Legitimacy and Efficacy

Joshua Cohen’s emphasis on deliberative democracy stresses the philosophical notion of legitimacy, which he frames in terms of justice, social justice, and equality. What is missing is any notion of efficacy—that is, do the claimed benefits actually obtain, and if they don’t, then why do they not? This kind of efficacy analysis is not usually performed because, for the political left, legitimacy is preeminent over efficacy.

One might be tempted to conclude that efficacy doesn’t matter, which is to say that consequences don’t matter, but that’s not quite true. Consequences do matter, but they’re tailored to be delivered to carefully selected groups, while taxing the one group with resources to tax, the American and British middle classes. So there’s a natural strategy of persuasion build into deliberative democracy, which is the latest in a long line of democracy-based influenced strategies:

I will end this note with an admittedly too-long quote from C.S. Lewis’s Screwtape Letters:

Democracy is the word with which you must lead them by the nose. The good work which our philological experts have already done in the corruption of human language makes it unnecessary to warn you that they should never be allowed to give this word a clear and definable meaning. They won’t. It will never occur to them that democracy is properly the name of a political system, even a system of voting, and that this has only the most remote and tenuous connection with what you are trying to sell them. Nor of course must they ever be allowed to raise Aristotle’s question: whether “democratic behaviour” means the behaviour that democracies like or the behaviour that will preserve a democracy. For if they did, it could hardly fail to occur to them that these need not be the same.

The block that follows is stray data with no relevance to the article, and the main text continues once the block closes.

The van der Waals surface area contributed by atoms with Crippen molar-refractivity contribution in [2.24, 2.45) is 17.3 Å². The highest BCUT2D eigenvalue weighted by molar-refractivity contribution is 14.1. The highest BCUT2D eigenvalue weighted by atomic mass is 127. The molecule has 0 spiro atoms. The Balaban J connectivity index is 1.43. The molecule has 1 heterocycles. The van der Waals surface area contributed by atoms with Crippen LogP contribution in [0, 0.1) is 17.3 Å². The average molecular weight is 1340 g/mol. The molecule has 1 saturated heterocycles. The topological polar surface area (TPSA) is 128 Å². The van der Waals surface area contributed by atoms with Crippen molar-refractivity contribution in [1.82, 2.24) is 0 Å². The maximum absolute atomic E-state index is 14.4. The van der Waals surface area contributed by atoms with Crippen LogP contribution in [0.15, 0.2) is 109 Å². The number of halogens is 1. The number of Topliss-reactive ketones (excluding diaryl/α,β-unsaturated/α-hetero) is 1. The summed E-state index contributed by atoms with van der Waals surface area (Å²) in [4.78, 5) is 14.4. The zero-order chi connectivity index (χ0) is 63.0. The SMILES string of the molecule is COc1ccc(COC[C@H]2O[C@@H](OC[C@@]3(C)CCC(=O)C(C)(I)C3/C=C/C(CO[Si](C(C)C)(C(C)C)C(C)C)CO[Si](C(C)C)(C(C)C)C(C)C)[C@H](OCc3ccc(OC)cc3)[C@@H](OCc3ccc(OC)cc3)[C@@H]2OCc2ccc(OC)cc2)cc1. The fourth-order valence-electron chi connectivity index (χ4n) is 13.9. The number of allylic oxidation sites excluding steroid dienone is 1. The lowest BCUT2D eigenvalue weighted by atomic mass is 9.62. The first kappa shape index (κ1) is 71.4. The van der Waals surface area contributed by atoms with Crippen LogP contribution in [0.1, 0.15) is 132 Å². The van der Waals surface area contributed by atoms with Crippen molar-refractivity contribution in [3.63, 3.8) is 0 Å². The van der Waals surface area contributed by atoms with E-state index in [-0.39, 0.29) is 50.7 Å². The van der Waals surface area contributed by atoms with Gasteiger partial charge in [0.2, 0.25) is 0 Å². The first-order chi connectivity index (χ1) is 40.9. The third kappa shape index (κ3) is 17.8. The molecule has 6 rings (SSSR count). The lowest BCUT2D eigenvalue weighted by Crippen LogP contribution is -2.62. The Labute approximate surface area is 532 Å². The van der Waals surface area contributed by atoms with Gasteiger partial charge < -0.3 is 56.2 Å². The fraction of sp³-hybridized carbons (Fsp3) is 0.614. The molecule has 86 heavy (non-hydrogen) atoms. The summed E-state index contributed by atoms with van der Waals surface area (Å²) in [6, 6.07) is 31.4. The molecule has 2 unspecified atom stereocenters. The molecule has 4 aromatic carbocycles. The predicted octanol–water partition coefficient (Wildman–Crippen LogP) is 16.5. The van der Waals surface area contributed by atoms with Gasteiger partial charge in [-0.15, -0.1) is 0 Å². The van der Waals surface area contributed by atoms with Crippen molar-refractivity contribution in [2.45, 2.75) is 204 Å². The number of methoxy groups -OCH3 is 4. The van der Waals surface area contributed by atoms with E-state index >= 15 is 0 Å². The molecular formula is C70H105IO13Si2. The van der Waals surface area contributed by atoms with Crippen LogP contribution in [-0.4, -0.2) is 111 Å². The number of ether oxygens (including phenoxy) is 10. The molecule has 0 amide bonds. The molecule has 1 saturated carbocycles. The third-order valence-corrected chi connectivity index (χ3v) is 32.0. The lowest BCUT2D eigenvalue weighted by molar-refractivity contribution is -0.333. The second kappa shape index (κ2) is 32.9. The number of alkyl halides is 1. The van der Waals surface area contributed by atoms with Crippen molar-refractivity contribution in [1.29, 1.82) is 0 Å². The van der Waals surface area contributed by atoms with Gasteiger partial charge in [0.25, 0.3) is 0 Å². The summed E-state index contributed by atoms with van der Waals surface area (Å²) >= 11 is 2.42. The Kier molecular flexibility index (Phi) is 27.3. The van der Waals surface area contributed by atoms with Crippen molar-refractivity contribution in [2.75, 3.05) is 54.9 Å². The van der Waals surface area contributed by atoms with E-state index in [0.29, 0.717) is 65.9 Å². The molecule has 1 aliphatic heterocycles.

You are to use the word purely as an incantation; if you like, purely for its selling power. It is a name they venerate. And of course it is connected with the political ideal that men should be equally treated. You then make a stealthy transition in their minds from this political ideal to a factual belief that all men are equal. Especially the man you are working on. As a result you can use the word democracy to sanction in his thought the most degrading (and also the least enjoyable) of human feelings. You can get him to practise, not only without shame but with a positive glow of self-approval, conduct which, if undefended by the magic word, would be universally derided.

The feeling I mean is of course that which prompts a man to say I’m as good as you.

I heard a phrase at the end of the 20th century, “the advertising ethic,” which means, “the truth is that which sells.” Cohen’s deliberative democracy, to the extend that it is based in ethics, is rooted in the advertising ethic because its efficacy or consequences never seem to be evaluated. In the real world, legitimacy is transformed into a strategy for persuasion, a kind of “get out of argument free” card. Causal critics are employed only as a cudgel to bash one’s political opponents. True ethics is based in efficacy, consequences, and results: as Jesus said,  “A tree is known by its fruits.”

Deliberative or Delusional Democracy?